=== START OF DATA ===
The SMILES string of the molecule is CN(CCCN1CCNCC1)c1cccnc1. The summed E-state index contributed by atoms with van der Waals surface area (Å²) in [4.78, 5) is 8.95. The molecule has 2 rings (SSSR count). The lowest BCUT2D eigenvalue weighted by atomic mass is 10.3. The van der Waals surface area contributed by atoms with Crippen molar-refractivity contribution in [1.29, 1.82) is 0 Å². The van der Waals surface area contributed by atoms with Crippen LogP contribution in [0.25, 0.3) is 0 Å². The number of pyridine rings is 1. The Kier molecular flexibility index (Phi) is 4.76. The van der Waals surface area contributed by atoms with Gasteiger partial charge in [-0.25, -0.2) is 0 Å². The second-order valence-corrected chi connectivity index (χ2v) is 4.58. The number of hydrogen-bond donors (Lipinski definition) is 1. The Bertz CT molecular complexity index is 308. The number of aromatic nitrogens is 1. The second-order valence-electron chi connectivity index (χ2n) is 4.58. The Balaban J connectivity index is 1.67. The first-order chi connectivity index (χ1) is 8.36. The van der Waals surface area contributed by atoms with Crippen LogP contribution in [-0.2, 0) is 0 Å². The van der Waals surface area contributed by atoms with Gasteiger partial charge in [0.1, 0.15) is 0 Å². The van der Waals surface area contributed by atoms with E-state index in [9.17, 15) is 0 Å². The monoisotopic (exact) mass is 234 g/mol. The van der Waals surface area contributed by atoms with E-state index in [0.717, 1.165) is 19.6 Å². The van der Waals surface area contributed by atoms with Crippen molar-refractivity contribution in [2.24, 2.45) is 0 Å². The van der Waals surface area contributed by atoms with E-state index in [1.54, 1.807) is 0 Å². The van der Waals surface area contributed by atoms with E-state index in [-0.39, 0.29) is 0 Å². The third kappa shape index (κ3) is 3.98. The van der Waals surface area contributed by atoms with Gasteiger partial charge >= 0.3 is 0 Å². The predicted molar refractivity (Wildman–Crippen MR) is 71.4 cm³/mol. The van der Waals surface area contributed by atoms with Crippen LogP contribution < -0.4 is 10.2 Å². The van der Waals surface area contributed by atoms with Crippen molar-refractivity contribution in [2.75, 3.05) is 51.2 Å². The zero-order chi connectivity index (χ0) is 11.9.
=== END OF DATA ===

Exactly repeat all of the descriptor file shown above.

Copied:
The SMILES string of the molecule is CN(CCCN1CCNCC1)c1cccnc1. The summed E-state index contributed by atoms with van der Waals surface area (Å²) in [4.78, 5) is 8.95. The molecule has 2 rings (SSSR count). The lowest BCUT2D eigenvalue weighted by atomic mass is 10.3. The van der Waals surface area contributed by atoms with Crippen molar-refractivity contribution in [1.29, 1.82) is 0 Å². The van der Waals surface area contributed by atoms with Crippen LogP contribution in [0.25, 0.3) is 0 Å². The number of pyridine rings is 1. The Kier molecular flexibility index (Phi) is 4.76. The van der Waals surface area contributed by atoms with Gasteiger partial charge in [-0.25, -0.2) is 0 Å². The second-order valence-corrected chi connectivity index (χ2v) is 4.58. The number of hydrogen-bond donors (Lipinski definition) is 1. The Bertz CT molecular complexity index is 308. The number of aromatic nitrogens is 1. The second-order valence-electron chi connectivity index (χ2n) is 4.58. The Balaban J connectivity index is 1.67. The first-order chi connectivity index (χ1) is 8.36. The van der Waals surface area contributed by atoms with Crippen LogP contribution in [-0.2, 0) is 0 Å². The van der Waals surface area contributed by atoms with Gasteiger partial charge in [0.1, 0.15) is 0 Å². The van der Waals surface area contributed by atoms with E-state index in [9.17, 15) is 0 Å². The monoisotopic (exact) mass is 234 g/mol. The van der Waals surface area contributed by atoms with E-state index in [0.717, 1.165) is 19.6 Å². The van der Waals surface area contributed by atoms with Crippen molar-refractivity contribution in [2.24, 2.45) is 0 Å². The van der Waals surface area contributed by atoms with E-state index in [1.54, 1.807) is 0 Å². The van der Waals surface area contributed by atoms with E-state index in [-0.39, 0.29) is 0 Å². The third kappa shape index (κ3) is 3.98. The van der Waals surface area contributed by atoms with Gasteiger partial charge >= 0.3 is 0 Å². The predicted molar refractivity (Wildman–Crippen MR) is 71.4 cm³/mol. The van der Waals surface area contributed by atoms with Crippen LogP contribution < -0.4 is 10.2 Å². The van der Waals surface area contributed by atoms with Crippen molar-refractivity contribution in [2.75, 3.05) is 51.2 Å². The zero-order chi connectivity index (χ0) is 11.9.